So This Thing Happened …

Scene 5

Like puppies enjoying their car trip Annie, Joe and Emma each watched the Maui scenery roll by.  The traffic and preponderance of concrete was surprising and a little disappointing.  It was hot, humid and about the time they all began wondering about the beauty of Hawaii –WHAMMO!  The deep turquoise of the Pacific came into view.  With the craggy black lava rocks and lime green tropical plants in the foreground,  this was a sight of natural beauty unlike any other.

“Aunt Rose, what’s going on down there?” Joe pointed to a string of parked cars along a makai (seaside) beach road.    There were about thirty colorful windsurfers dotting the blue water in front of the white sandy beach.   Right past then was a line of surfers – mostly treating water with their boards, turned towards one lone surfer riding a pipeline in to the shore.

“That’s Hookipa, Joe.   Must be some kind of surf meet.  You ever surf?”

“Aunt Rose, I live in BOSTON.  Not a lot of surfing there.  But I’d like to try it.”  Never much interested in competitive sports, Joe nevertheless had the grace of a natural athlete.  Since middle school, he had been his mother’s early morning running buddy.

“You’ll meet some kids at the party Saturday – you can go with them.”

“Do girls surf?”  Emma was the competitor in the family.

“Yeah,  of course!  No worries, yeah?  I get you hooked up wit da locals.”

The siblings exchanged a quick look and a big grin.  They were really in Maui!

Annie sat back in her seat, enjoying the sights, enjoying the slack key music coming from the car radio, enjoying pretty much everything.  She wasn’t sure whether her euphoria was jet lag or excitement.  She imagined it was a little of both.  She watched as Rose made a right turn off the Hana Highway at the sign that said KULA 15 miles.  “So Rose, tell us about the place we’re staying.  What do we have to do.”

“Ah, yeah, you’re gonna love it.  The guy I used to work for has a bunch of restaurants and has a house on Maui and one in California.  It’s so beautiful.  Anyway da guy that’s supposed to watch his house cancelled at the last minute so Mr Clark asked if I knew anyone to housesit.  You just gotta clean yard and keep the house looking lived in.  And maybe clean one good time at the end, that’s all.”

The road was now a steep incline, which Annie knew was because they were headed up the side of the mountain.  Haleakala was a dormant volcano with a beautiful and sacred crater at the summit.  The weather up here was about 10 degrees cooler than the sultry climate at sea level in the day, and up to 20 degrees cooler at night.  The houses that lined the road were an odd mixture of very humble and very expensive.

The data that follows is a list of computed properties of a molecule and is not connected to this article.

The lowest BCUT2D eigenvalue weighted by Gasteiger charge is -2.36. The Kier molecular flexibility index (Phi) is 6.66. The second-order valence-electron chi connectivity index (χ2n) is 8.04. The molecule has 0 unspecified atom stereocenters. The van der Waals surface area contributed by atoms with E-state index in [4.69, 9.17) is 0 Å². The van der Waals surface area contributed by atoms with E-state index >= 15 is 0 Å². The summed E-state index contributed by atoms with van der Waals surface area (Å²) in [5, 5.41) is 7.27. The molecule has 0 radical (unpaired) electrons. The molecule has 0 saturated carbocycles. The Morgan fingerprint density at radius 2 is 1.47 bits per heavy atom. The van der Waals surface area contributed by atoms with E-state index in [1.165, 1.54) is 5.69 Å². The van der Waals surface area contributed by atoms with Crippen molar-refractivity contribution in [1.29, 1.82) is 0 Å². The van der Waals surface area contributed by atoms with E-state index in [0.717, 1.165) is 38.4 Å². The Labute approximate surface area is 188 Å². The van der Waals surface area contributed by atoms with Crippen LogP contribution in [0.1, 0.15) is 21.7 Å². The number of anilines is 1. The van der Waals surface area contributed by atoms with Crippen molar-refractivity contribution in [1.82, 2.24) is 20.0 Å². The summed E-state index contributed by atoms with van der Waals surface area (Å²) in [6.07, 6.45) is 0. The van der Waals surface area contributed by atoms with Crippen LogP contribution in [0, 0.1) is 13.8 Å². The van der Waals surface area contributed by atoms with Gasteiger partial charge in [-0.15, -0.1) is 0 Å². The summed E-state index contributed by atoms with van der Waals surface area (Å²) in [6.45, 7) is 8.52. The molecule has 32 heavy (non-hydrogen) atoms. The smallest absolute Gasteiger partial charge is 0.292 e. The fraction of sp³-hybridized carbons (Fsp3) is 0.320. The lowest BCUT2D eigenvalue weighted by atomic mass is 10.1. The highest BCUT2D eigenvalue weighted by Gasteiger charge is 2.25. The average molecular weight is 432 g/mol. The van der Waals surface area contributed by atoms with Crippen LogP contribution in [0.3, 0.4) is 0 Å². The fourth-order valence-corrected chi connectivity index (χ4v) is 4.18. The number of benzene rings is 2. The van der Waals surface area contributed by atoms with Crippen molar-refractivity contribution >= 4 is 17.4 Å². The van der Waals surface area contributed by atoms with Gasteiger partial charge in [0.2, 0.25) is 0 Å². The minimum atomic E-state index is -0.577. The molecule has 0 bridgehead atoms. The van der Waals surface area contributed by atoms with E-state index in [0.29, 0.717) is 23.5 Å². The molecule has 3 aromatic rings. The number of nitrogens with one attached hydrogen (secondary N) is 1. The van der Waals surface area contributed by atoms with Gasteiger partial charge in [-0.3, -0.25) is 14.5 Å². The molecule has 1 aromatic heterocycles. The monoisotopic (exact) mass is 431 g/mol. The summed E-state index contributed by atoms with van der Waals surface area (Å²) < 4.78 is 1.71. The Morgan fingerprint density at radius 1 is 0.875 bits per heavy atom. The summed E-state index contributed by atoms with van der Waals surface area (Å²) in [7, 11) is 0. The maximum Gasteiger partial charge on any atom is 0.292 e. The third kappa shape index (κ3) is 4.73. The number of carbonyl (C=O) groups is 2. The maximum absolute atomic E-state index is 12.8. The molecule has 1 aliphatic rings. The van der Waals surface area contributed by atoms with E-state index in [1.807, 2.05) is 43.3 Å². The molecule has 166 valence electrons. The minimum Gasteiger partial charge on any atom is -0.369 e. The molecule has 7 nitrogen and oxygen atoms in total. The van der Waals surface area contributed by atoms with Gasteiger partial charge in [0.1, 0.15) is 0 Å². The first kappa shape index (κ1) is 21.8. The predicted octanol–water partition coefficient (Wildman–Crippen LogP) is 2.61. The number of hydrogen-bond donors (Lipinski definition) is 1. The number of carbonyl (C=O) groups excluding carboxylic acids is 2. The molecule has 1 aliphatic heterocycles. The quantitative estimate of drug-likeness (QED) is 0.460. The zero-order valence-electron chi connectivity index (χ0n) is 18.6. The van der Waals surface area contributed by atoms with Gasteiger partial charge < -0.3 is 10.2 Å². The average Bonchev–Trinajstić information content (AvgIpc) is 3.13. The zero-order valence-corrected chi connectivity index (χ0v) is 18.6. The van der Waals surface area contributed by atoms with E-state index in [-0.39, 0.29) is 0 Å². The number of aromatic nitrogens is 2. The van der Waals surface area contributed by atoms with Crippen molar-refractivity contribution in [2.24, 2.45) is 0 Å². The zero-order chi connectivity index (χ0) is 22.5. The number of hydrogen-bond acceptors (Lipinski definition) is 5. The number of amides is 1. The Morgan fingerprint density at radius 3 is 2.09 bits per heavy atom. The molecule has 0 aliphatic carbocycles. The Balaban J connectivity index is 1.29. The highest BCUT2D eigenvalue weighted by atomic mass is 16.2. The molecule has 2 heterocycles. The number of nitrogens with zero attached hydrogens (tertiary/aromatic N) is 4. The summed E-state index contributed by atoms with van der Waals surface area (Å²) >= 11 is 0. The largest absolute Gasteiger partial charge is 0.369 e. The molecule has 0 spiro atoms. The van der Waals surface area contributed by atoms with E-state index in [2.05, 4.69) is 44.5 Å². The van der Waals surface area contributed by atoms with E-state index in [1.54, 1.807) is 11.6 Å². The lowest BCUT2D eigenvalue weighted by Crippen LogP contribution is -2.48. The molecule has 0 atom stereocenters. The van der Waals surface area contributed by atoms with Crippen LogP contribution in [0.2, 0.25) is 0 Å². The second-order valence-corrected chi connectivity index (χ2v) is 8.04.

“That’s our street.  It’s a different world from where you stay but real close by.”  All three heads turned in the direction in which Auntie Rose tossed the commentary.   Hauoli Place was a small bumpy road that appeared to be lined with modest homes.    Two boys with skateboards grinned at the van as it passed.  “Da folks here are good.  When they know you,  they gonna take good care of you.”

The four continued their journey quietly, each preoccupied by their own thoughts.  Annie  smiled as they passed through the local neighborhood of simple houses, while Rose drove slowly, avoiding the neighborhood ‘poi’ dogs who liked to sleep on the cool cement road.  Every house had a carport,  and every car was parked in the yard or curbside.  In this tropical world, cars did fine outside and the garage type structures were used as additional living space.  Picnic tables  were the décor du jour, and fishermen’s throw nets were hanging at the entrances, waiting for their next mission.

“Are we close to the house yet, Aunty?”

“Oh Ella, you’ll know when we get close.” Annie detected a ruefulness in her sister-in-law’s tone.  Shrugging it off as imagination, she settled back and closed her eyes, enjoying the hysterically funny pidgin speaking radio DJs.    Although they were poking fun at haoles, or white foreigners, it was all in good fun.

Joseph tapped his mom on the shoulder.  “Uh, I don’t think we’re in Kansas anymore.”  Looking out the open passengers side window, Annie saw that the scenery had changed dramatically in just a couple of miles.   The modest structures crammed onto small lots had been replaced large homes straight out of Sunset Magazine.  Rather than the usual six houses to a block, these houses seemed to be on full acre lots.  And the most striking difference – she couldn’t really see below the roofs because they were fenced and gated in.

“So Aunty Rose, why do I get the feeling that we’ve left the local neighborhood?” Joseph asked warmly but not without a touch of his natural cynicism.  “Am I detecting a gap between the haves and the have nots?”

Rose’s deep laughter exploded throughout the van.  “No, baby.  You seeing what we Hawaiians call ‘why you need dat stuffs?‘   We mostly pretty happy with what we have and tink dese folks are nuts.  But hey, if you give us jobs and don’t mess with the aina, then live and let live, yeah?”

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